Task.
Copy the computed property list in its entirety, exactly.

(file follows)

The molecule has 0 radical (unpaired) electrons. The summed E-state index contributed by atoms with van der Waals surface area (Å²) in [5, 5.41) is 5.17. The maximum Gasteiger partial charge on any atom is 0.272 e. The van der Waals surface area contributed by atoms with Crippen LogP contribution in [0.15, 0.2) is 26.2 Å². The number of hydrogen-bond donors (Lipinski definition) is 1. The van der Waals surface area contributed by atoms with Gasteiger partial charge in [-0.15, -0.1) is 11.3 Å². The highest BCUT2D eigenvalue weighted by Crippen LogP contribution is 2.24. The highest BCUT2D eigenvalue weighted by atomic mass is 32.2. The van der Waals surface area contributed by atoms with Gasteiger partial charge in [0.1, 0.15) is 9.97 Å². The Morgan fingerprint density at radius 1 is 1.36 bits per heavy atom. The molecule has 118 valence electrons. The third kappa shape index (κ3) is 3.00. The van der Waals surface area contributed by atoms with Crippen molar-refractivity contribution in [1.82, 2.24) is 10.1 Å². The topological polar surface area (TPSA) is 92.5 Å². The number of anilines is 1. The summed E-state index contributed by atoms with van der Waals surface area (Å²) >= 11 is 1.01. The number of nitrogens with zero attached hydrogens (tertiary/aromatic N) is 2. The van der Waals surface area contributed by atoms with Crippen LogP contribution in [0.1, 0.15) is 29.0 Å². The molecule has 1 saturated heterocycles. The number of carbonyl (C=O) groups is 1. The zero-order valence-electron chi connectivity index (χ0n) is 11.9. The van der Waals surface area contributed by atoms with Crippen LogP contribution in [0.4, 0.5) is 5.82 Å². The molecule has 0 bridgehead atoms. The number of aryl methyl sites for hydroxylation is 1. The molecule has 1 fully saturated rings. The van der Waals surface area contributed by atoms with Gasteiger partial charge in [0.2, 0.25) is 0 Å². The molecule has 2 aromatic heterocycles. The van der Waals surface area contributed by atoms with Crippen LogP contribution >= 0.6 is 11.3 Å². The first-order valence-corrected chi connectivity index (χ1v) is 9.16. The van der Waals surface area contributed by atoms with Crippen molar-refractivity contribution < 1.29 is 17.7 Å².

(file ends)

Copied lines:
The molecule has 0 radical (unpaired) electrons. The summed E-state index contributed by atoms with van der Waals surface area (Å²) in [5, 5.41) is 5.17. The maximum Gasteiger partial charge on any atom is 0.272 e. The van der Waals surface area contributed by atoms with Crippen LogP contribution in [0.15, 0.2) is 26.2 Å². The number of hydrogen-bond donors (Lipinski definition) is 1. The van der Waals surface area contributed by atoms with Gasteiger partial charge in [-0.15, -0.1) is 11.3 Å². The highest BCUT2D eigenvalue weighted by Crippen LogP contribution is 2.24. The highest BCUT2D eigenvalue weighted by atomic mass is 32.2. The van der Waals surface area contributed by atoms with Gasteiger partial charge in [0.1, 0.15) is 9.97 Å². The Morgan fingerprint density at radius 1 is 1.36 bits per heavy atom. The molecule has 118 valence electrons. The third kappa shape index (κ3) is 3.00. The van der Waals surface area contributed by atoms with Crippen molar-refractivity contribution in [1.82, 2.24) is 10.1 Å². The topological polar surface area (TPSA) is 92.5 Å². The number of anilines is 1. The summed E-state index contributed by atoms with van der Waals surface area (Å²) >= 11 is 1.01. The number of nitrogens with zero attached hydrogens (tertiary/aromatic N) is 2. The van der Waals surface area contributed by atoms with Crippen LogP contribution in [0.1, 0.15) is 29.0 Å². The molecule has 1 saturated heterocycles. The number of carbonyl (C=O) groups is 1. The zero-order valence-electron chi connectivity index (χ0n) is 11.9. The van der Waals surface area contributed by atoms with Crippen LogP contribution in [0.4, 0.5) is 5.82 Å². The molecule has 0 bridgehead atoms. The number of aryl methyl sites for hydroxylation is 1. The molecule has 1 fully saturated rings. The van der Waals surface area contributed by atoms with Gasteiger partial charge in [0.2, 0.25) is 0 Å². The molecule has 2 aromatic heterocycles. The van der Waals surface area contributed by atoms with Crippen LogP contribution >= 0.6 is 11.3 Å². The first-order valence-corrected chi connectivity index (χ1v) is 9.16. The van der Waals surface area contributed by atoms with Crippen molar-refractivity contribution < 1.29 is 17.7 Å².